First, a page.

Creating a PDF or eBook from an RSS feed

This morning, I found myself on Baseline Scenario, a well-known site which discusses the economic crisis. I noticed that the authors of the site had laboured over producing a PDF version for each month of their archive, by copying and pasting to Word and producing a PDF. There’s a nicer way of doing this, I think. When you’ve done it once, it should take you no more than ten minutes to go through the whole process any other time.

  1. WordPress provides a way to filter content by date. In our example, we’ll grab the RSS feed from the first month of publications: http://baselinescenario.com/2008/09/feed The permalink structure is clear enough on WordPress. For Blogger, it’s nowhere near as intuitive.
  2. The feed will display the articles in descending date order. When you are reading the PDF or eBook version, you don’t want to read the last article first, as you would on the website. To reverse the order of the feed, use Yahoo Pipes (or for WordPress, see @mhawksey’s comment below). You can clone my example. If you’ve not used Yahoo Pipes before, don’t worry. You just need a Yahoo account. The example I give is as simple a pipe as you will see and should make sense as soon as you look at it.
  3. Once you’ve created the pipe of the feed in ascending order, save and run the pipe. Look for the RSS icon and copy the pipe’s RSS link, which should look like this: http://pipes.yahoo.com/pipes/pipe.run?_id=cb438b51b2819eb1f4f5ec6f10daf09e&_render=rss
  4. Next, go to FeedBooks. Sign up for an account if you don’t already have one. Now, we create a Newspaper.
  5. Click on News in the menu and then on Create a newspaper. Give it a name and tag it. In our example, we’ll call it Baseline Scenario Archive.
  6. Click on ‘Add a RSS feed’. Give it a name (in our case ‘September 2008′)  and paste your RSS feed into the box. Once it’s found and accepted your feed, click ‘Publish’.
  7. You can now click on the name of the specific feed and you’ll be presented with a page that offers an ePub, Kindle and PDF versions of your feed. Here’s the Baseline Scenario September 2008 example.
  8. That’s it. You can do it with whole sites, too, if you like. Here’s one I did earlier (Blogger). The only thing you need to remember is to ensure that the RSS feed contains all the items you’re looking for. For the Blogger site, the source feed looks like this: http://www.blogger.com/feeds/27481991/posts/default?max-results=1000 A thousand items is more than enough to capture this site for quite some time. For WordPress, the site owner has to change their Reading Settings to include sufficient items. For the Baseline Scenario, they need to set this at a number high enough to ensure that a month’s worth of posts are included. I would just set it at 3000 and then forget about it. It would mean the entire site could be captured this way for the next year or so.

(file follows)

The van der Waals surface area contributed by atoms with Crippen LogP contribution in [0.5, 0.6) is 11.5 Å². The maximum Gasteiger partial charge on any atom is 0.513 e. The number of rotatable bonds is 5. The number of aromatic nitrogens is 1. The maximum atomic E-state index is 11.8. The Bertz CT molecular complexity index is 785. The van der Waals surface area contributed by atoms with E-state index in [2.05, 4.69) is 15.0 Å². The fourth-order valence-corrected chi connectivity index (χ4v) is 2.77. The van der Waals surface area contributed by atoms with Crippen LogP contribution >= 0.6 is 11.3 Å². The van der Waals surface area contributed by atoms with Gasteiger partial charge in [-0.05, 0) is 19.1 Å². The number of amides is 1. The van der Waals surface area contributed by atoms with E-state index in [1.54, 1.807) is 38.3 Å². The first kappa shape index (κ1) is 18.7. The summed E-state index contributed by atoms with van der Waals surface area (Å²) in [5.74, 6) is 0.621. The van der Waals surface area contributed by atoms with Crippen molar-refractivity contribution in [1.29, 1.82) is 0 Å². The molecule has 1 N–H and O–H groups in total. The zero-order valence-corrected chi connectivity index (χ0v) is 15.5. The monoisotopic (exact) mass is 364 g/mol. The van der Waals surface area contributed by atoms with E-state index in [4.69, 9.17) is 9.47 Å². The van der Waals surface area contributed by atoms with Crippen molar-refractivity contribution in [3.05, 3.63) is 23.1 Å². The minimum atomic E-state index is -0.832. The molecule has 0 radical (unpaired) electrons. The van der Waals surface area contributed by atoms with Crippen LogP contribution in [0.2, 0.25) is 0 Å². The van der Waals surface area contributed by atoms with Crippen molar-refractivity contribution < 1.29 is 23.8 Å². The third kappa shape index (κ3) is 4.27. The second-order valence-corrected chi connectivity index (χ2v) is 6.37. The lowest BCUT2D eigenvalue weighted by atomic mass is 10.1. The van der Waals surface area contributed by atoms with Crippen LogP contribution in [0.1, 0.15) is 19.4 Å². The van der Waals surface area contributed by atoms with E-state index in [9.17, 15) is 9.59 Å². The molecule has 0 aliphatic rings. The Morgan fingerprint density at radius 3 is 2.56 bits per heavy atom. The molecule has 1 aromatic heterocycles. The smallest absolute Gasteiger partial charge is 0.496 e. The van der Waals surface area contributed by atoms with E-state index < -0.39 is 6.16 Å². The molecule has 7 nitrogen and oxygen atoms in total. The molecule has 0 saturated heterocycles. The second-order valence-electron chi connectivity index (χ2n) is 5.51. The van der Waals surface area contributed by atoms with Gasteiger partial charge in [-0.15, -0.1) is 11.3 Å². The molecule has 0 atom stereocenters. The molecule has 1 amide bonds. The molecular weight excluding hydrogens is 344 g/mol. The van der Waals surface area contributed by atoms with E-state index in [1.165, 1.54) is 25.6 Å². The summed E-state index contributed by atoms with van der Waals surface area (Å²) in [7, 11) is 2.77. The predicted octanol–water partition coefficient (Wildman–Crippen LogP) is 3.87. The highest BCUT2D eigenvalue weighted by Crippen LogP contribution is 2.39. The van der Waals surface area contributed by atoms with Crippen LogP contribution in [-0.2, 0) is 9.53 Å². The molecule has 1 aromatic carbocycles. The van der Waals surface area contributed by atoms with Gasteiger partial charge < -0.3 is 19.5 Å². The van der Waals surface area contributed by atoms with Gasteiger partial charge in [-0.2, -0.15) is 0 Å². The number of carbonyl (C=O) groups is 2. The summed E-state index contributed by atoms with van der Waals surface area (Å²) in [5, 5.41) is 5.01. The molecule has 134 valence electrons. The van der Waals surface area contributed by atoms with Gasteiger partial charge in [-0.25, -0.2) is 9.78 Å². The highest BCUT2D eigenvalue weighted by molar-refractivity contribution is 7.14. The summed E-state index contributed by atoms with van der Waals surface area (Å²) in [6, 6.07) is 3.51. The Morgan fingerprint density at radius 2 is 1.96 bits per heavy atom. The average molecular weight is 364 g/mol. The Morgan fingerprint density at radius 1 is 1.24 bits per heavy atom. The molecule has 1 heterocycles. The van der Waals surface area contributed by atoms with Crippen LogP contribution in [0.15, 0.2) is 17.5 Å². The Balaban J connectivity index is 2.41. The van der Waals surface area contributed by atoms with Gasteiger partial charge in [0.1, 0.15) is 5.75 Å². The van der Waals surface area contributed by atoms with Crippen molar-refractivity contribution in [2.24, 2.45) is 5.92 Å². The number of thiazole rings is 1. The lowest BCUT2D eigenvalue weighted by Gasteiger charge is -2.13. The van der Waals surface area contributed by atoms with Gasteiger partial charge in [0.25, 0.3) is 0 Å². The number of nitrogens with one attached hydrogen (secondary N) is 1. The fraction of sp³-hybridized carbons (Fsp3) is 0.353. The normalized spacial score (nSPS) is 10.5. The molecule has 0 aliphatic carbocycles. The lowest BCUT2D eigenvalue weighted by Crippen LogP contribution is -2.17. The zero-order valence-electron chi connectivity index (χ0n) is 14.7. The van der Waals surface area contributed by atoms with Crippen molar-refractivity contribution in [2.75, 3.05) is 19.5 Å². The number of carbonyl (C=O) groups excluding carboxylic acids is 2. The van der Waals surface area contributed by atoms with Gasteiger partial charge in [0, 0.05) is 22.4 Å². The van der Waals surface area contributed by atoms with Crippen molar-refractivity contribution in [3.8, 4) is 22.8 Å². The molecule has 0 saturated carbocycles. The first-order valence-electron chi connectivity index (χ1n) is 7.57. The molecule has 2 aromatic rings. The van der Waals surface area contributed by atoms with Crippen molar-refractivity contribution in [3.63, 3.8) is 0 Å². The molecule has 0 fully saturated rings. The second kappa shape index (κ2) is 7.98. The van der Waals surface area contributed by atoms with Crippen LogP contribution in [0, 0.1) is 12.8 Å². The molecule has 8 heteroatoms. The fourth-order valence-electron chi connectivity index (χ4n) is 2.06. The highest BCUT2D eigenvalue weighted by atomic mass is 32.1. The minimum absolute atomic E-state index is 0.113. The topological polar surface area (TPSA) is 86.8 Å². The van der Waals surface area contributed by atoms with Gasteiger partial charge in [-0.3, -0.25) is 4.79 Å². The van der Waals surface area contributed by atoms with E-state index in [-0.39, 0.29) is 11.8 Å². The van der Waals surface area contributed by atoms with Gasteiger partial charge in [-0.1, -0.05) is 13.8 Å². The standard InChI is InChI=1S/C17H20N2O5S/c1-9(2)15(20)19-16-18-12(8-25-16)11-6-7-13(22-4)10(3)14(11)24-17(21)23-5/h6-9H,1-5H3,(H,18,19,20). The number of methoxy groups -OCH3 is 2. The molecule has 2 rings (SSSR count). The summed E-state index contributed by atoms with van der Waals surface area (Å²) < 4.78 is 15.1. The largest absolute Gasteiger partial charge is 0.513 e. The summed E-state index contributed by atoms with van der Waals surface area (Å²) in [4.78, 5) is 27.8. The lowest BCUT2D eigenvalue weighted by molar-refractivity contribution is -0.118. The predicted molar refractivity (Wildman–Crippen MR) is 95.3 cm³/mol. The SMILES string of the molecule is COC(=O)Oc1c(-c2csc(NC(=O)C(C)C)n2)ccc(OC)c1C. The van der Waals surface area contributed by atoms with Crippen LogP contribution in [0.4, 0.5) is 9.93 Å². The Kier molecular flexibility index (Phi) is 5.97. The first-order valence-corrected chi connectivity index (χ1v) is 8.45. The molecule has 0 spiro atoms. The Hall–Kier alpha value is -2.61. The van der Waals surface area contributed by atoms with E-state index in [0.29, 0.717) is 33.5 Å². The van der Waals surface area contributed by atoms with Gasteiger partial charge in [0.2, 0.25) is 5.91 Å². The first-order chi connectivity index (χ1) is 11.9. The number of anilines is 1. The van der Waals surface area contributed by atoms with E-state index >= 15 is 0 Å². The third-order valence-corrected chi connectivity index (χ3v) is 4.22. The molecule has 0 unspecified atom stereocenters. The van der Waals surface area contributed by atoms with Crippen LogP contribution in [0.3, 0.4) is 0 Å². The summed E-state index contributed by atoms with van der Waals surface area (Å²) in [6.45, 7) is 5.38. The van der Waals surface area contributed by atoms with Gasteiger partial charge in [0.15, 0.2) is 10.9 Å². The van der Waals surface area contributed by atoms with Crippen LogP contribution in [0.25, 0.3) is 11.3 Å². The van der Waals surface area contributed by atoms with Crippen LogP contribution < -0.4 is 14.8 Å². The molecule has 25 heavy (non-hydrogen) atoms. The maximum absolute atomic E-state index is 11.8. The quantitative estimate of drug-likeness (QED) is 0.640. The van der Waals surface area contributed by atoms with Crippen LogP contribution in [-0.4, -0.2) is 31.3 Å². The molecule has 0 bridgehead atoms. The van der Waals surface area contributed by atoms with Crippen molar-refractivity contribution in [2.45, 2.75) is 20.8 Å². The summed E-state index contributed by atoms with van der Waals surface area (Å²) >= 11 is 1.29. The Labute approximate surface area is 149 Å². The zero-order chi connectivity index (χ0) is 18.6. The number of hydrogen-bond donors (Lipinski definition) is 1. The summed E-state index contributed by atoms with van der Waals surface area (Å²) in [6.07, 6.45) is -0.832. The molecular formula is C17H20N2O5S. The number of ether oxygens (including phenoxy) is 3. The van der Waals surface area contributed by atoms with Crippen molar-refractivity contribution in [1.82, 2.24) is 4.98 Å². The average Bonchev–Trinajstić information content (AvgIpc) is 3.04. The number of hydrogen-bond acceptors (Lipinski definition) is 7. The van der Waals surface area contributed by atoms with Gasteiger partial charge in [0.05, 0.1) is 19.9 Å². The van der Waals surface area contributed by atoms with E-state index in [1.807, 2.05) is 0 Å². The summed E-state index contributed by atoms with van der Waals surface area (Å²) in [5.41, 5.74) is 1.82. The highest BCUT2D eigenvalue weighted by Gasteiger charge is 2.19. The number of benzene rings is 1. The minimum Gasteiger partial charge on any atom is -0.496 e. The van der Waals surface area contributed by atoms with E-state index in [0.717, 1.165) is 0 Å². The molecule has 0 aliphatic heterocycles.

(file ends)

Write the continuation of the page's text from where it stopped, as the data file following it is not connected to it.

Having problems? Got a question? Leave a comment.

27 thoughts on “Creating a PDF or eBook from an RSS feed

  1. Pingback: Republishing RSS to PDF / eBook / ePub / Kindle / … | Technology Enhanced Learning

  2. Thanks for doing this. I have been looking for an easy way to do this for a long time. I actually did those Baseline Scenario archives by pointing Google Reader to my blog and then copy/pasting into Word (so I did it one month at a time, not one post at a time), but still there must be a better way.

    I still have a stumbling block, however. When I do FeedBooks, the resulting PDF only has post title and text; it doesn’t have date and author, which I consider must-haves. These must be in the feed from WordPress, since I can see them in Google Reader, but for some reason (choice?) FeedBooks is leaving them out and I can’t find a setting to include them. Does anyone know a solution to this? (Maybe there’s a way to pre-process the feed so the date and author are sucked out of the XML elements and placed at the beginning of the text content?) Otherwise I think it just won’t work for me.

    A friend of mine suggested using BlogBooker, but that operates on my WordPress export file, which is 42 MB, and to do it month-by-month it looks like I would have to edit the RSS by hand (or write a program to do it, which is beyond my abilities at the moment).

  3. Hi James, I can see how the author and date is significant for your site. I’ve looked at Tabbloid and a couple of other RSS2PDF online tools but they all ignore either or both the PubDate and Creator elements. I’ve not used BlogBooker, but like the look of it. As a reader of your site, I wouldn’t mind downloading an updated version of the entire ‘book’ every month, rather than simply monthly instalments.

  4. I’m optimistic about Tabbloid, because Simon and I started manually adding our names to posts several months ago (because FeedBurner similarly doesn’t pick up author names). But I having trouble testing it–it seems to require a day’s cycle every time I want to try something.